Income Averaging and Transitions in Tax Law

Over the years tax law has been quite fluid based on changes and incentives Congress intends to provide to taxpayers in each session. This amoeba-like quality is what makes comparisons between different generations of the tax code difficult. It's more than tax rates and deductions. Also, as the tax law takes different shapes benefits come and go some benefits just take on a different form. Following is one example.

Income Averaging

I have a little tax book that I pick up and read on occasion, How to Legally Avoid Paying Taxes by Sidney Walton. This book came out after the tax reform act of 1964. That year, the individual capital loss carryover was $1000 and carried over for unlimited years. Moving expense deduction was new. There was a deduction for political contributions. Capital gain rates were cut to as little as 7%. While some of the benefits of that era are not so impressive considering today's standards, one benefit had a lot of potential, income averaging.

For most types of income, taxpayers could have the ability to average their income over a five-year period. The benefit was only beneficial for taxpayers with fluctuations in income or those with windfall profits in a single year. The law did not apply to gambling, capital gains, and certain other income. Today that law doesn't exist except for specific industries. Instead, taxpayers have to effectively average their income by doing such things as taking losses in years they have gains, keeping funds invested, using IRA rollovers or recharacterizations, or grouping deductions in prosperous years.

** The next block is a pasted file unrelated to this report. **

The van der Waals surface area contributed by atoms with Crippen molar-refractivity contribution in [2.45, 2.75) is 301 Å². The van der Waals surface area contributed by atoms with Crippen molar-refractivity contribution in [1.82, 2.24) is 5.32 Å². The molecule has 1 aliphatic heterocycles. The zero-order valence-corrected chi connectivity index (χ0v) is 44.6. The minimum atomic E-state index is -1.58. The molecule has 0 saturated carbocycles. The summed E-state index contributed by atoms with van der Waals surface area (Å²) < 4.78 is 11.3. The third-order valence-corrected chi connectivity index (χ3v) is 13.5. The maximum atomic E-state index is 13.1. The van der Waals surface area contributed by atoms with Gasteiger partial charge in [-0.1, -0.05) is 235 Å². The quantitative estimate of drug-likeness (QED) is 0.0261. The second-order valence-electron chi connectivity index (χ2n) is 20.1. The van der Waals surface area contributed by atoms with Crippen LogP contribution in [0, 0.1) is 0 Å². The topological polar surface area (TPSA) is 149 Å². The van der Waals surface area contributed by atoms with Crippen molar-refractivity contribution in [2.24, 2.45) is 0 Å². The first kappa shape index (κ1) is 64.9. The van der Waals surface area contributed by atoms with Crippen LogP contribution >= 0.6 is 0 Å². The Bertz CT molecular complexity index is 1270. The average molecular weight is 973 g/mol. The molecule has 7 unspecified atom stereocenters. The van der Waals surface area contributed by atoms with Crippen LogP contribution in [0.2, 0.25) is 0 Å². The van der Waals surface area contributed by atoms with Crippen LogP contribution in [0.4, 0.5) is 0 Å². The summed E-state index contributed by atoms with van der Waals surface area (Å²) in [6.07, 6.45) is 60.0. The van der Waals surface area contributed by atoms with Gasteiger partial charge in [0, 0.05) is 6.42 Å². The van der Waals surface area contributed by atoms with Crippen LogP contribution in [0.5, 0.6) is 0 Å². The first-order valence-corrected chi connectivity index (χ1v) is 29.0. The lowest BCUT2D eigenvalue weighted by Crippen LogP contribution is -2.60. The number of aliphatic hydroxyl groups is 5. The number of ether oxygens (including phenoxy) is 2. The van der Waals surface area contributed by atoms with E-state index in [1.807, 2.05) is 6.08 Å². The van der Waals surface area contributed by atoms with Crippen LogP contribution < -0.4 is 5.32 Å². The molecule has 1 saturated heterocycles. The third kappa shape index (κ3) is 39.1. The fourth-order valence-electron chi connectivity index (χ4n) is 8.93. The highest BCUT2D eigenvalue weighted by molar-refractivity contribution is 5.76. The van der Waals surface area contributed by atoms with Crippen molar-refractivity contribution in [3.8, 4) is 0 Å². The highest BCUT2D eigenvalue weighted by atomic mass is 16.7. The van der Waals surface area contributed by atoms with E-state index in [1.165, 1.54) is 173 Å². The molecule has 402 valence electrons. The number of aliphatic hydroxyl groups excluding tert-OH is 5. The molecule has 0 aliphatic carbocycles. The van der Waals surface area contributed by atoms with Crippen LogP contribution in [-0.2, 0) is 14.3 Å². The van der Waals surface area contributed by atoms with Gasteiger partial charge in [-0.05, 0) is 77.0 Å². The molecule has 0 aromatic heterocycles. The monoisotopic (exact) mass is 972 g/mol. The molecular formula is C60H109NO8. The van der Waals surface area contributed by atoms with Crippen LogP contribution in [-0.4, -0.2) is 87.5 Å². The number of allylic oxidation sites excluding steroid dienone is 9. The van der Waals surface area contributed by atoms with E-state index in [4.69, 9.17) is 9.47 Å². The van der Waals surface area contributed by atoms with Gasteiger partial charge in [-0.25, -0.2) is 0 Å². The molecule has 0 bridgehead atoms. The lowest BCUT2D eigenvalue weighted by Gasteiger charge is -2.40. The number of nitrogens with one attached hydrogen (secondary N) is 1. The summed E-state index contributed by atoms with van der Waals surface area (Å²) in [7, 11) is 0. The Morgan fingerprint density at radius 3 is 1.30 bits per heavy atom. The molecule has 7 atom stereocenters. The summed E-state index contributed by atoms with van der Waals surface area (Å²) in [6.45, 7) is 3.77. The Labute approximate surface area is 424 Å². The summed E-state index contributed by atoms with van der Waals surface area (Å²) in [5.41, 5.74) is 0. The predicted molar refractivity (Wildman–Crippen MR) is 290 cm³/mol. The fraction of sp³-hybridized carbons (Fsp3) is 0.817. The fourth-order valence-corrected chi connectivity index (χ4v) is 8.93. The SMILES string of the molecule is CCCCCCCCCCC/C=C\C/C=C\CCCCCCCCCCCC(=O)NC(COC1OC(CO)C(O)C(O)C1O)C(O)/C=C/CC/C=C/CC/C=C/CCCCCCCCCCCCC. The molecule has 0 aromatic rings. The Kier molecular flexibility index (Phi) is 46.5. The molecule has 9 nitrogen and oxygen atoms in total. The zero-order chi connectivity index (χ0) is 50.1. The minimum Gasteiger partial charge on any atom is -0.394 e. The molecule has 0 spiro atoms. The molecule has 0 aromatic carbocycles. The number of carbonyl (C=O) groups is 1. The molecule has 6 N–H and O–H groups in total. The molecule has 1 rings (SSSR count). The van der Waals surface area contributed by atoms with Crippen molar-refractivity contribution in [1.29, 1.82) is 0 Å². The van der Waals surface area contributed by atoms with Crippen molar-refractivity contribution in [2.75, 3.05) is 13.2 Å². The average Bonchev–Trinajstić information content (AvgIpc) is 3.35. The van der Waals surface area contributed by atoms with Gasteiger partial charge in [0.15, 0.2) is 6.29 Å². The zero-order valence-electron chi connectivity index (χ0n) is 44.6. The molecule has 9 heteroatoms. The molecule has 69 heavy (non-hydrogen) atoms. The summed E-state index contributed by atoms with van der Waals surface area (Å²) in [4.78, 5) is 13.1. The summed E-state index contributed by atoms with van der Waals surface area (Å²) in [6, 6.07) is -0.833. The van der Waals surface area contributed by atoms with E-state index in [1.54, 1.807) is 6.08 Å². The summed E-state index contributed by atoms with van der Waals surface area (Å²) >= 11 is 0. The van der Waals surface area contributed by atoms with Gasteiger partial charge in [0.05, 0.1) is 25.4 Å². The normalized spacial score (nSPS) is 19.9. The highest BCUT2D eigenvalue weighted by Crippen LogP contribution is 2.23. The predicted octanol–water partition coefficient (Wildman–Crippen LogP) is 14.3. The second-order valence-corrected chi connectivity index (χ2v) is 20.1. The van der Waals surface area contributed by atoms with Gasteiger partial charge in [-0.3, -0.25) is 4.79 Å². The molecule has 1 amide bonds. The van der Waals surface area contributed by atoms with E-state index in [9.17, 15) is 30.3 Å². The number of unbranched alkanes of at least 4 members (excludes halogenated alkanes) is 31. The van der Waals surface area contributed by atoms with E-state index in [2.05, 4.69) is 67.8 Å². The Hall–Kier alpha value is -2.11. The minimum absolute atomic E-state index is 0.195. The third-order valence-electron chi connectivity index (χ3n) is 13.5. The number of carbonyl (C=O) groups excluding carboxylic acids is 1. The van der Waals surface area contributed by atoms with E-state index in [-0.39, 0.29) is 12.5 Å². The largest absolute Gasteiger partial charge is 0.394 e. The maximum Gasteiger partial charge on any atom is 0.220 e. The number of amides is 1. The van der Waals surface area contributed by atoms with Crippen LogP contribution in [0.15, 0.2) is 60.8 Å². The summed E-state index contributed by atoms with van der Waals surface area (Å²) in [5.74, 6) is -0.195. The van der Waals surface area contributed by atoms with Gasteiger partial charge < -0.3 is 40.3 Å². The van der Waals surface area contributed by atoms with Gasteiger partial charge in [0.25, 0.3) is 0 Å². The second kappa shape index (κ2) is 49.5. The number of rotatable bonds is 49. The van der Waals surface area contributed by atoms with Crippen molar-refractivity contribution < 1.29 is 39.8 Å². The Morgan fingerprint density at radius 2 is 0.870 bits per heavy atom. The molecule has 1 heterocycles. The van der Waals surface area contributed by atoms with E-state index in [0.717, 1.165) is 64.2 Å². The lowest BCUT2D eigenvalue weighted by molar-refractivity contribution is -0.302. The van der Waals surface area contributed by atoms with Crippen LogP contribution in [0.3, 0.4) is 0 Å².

The most discouraging part of this law were the complicated calculations. Remember this was before the introduction of the Personal Computer in the early 1980's. For the knowledgeable, it was a blessing. You could earn $40,000 is one year and average it with the $8,000 for each of the previous four years and you would pay tax based on the rate for less than $15,000 each year.

Home Sales

Years after the 1964 reform permitting income averaging, I remember reading a feature article (hard copy) about how one couple took advantage of the income averaging law. They would buy an old house, live in it and fix it up over several years. When they sold it, they income averaged the profits. Of course, there were issues relating to whether the gain was capital gain or ordinary income that had to be settled.

As mentioned, income averaging no longer exists, but those taxpayers may have an even better incentive for that. With the exclusion of captial gain on a home in the current law, that same couple could buy and fix up a house, sell it for a $500,000 gain and pay no taxes on it all. They have to have lived in it for 2 of last 5 years and meet some other requirements, but with proper planning it could be profitable venture.
Incidentally, home sales also had a exclusion in the 1964 law as well. That exclusion was a one-time event, and required the owner to live in it five of the last eight years, and be age 65 or older. The limit was based on a modified sales price of $20,000.

Aside: On Loopholes

When Congress writes tax laws that provide a benefit, they generally are providing a reward for some action or activity, or a benefit for someone with a need. Inadvertently, some of those laws are used by others for whom the law was not intended. That's might be referred to as a loophole. The current fixer-upper business is something that some would call a loophole. However, the law was specifically written to permit this type of activity. The exclusion is available every two to five years. It could have been written like the 1964 law for home sales with an age requirement and a one-time limitation. It wasn't. In the end, a subsequent Congress will determine if it was a loophole and then attempt to close it.

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